Yesterday was incredibly windy. It was one of those marvelous winter days in Vancouver where the sun shone golden on a fresh snowfall on the mountains and you had to lean forward and fight for every step if you were going to try to walk into the wind. They said it would be blowing near 70 km/hr on the beaches.
What better day for an outing? I decided to take a few hours and enjoy the evening before my improv class.
I drove down Oak Street and took in the views of downtown, nestled between the waters of False Creek and the spectacular North Shore mountains. I made my way a little farther west and parked just at the foot of Granville Street. I walked halfway over the Granville Street Bridge, past bundled up pedestrians scurrying accross the bridge, doing their best to get out of the wind as fast as they could. I took my time, hair whipping my face, hands freezing, and laughing at the absurdity of what I was doing. I soaked up every golden reflection on apartments, every whitecap, every kayaker making their way back in (kayakers?!?! In this weather? They had outriggers, for heavens sake! Gotta love Vancouverites). I headed to the beach to watch the waves crash in and see the sun sink into the ocean. I had to squint as I approached because of all the sand blowing off the beach. It blew past the logs on the beach, making the sidewalks look like desert dunes. I ended up with sand in my pockets, sand in my hair, sand in my socks. I even had to pick sand out of my lip gloss.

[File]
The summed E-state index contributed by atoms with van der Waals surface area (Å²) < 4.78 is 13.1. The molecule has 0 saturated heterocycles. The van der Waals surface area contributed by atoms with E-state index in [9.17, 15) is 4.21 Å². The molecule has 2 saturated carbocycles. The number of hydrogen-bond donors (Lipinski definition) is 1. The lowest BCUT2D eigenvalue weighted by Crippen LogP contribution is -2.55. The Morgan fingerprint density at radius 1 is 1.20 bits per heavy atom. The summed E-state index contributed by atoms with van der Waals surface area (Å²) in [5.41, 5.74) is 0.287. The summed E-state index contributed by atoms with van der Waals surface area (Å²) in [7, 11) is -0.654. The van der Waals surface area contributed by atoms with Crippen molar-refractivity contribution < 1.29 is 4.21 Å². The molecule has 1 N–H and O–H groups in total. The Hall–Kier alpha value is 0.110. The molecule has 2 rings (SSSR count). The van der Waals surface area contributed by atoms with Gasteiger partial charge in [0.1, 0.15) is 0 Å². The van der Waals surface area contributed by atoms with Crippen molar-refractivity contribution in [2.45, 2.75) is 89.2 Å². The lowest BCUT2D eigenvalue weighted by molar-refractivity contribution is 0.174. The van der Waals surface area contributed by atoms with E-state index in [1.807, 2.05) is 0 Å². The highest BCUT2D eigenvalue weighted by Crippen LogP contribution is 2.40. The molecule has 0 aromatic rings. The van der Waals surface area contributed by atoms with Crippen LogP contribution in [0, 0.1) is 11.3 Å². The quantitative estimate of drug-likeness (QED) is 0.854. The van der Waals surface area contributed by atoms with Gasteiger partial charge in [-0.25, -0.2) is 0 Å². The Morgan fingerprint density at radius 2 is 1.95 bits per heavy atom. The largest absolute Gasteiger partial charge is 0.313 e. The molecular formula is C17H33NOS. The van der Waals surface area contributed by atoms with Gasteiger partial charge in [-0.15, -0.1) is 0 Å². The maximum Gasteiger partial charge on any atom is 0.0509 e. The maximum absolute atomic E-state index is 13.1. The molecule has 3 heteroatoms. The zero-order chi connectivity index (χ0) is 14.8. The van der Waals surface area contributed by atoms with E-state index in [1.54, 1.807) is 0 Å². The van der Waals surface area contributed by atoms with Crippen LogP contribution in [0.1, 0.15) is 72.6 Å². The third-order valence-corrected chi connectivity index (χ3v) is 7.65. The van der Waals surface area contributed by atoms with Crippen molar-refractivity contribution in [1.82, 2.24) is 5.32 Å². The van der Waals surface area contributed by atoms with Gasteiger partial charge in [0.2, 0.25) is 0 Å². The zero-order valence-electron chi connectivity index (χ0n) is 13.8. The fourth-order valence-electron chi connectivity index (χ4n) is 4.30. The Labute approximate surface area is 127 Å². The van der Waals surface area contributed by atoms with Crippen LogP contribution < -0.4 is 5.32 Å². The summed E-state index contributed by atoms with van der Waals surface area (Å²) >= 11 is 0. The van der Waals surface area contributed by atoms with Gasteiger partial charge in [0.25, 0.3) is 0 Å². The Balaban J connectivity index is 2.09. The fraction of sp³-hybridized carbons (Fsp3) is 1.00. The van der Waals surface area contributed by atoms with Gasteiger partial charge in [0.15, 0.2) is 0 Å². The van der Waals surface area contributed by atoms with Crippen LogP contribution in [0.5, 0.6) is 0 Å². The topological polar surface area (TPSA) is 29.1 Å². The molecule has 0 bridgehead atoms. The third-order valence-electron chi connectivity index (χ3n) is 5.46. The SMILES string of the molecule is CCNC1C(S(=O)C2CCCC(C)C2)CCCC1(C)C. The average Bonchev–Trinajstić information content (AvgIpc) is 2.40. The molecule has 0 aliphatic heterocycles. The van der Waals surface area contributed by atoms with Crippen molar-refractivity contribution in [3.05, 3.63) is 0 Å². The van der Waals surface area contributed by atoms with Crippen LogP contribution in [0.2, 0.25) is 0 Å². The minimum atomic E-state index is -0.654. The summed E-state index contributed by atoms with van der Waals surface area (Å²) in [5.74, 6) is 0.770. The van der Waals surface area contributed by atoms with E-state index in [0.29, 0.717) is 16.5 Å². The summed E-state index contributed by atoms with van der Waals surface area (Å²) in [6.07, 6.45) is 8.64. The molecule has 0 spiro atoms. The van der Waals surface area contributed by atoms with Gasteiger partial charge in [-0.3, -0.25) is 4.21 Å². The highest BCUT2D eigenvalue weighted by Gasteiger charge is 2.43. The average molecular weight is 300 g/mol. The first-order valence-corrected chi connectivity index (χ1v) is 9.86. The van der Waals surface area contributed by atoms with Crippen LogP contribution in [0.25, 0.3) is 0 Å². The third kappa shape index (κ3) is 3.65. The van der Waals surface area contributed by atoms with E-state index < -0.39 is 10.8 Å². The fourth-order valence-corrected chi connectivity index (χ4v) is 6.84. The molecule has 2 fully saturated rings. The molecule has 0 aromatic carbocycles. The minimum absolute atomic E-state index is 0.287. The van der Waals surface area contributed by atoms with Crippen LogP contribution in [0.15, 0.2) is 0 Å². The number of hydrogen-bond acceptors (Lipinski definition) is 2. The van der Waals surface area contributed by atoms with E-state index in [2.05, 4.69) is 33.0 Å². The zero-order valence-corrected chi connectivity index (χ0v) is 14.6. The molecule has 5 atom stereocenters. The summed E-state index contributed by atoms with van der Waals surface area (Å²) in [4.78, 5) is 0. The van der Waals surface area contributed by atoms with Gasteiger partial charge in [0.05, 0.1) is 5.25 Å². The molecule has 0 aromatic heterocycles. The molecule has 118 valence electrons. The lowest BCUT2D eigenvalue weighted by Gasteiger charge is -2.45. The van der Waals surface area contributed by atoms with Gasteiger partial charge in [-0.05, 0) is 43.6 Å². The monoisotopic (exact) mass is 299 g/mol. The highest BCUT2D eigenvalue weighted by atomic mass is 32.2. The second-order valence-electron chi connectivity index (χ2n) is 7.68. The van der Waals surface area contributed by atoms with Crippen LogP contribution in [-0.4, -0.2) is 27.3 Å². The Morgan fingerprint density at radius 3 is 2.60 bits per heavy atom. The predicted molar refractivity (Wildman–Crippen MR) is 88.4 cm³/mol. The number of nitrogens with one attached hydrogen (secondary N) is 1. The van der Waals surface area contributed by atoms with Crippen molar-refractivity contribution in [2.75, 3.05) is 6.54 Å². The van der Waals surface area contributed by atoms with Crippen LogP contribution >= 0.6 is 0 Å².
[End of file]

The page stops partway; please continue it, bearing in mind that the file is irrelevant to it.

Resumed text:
I walked out to water's edge, took down my ponytail, stretched out my arms, and twirled. The wind roared, the waves crashed, and the snow on the mountains turned pink as the sun began to set. I worked to control my body against the wind. The only thing that mattered was that moment.
Around and around, hair in my face, salt on my skin, twirling.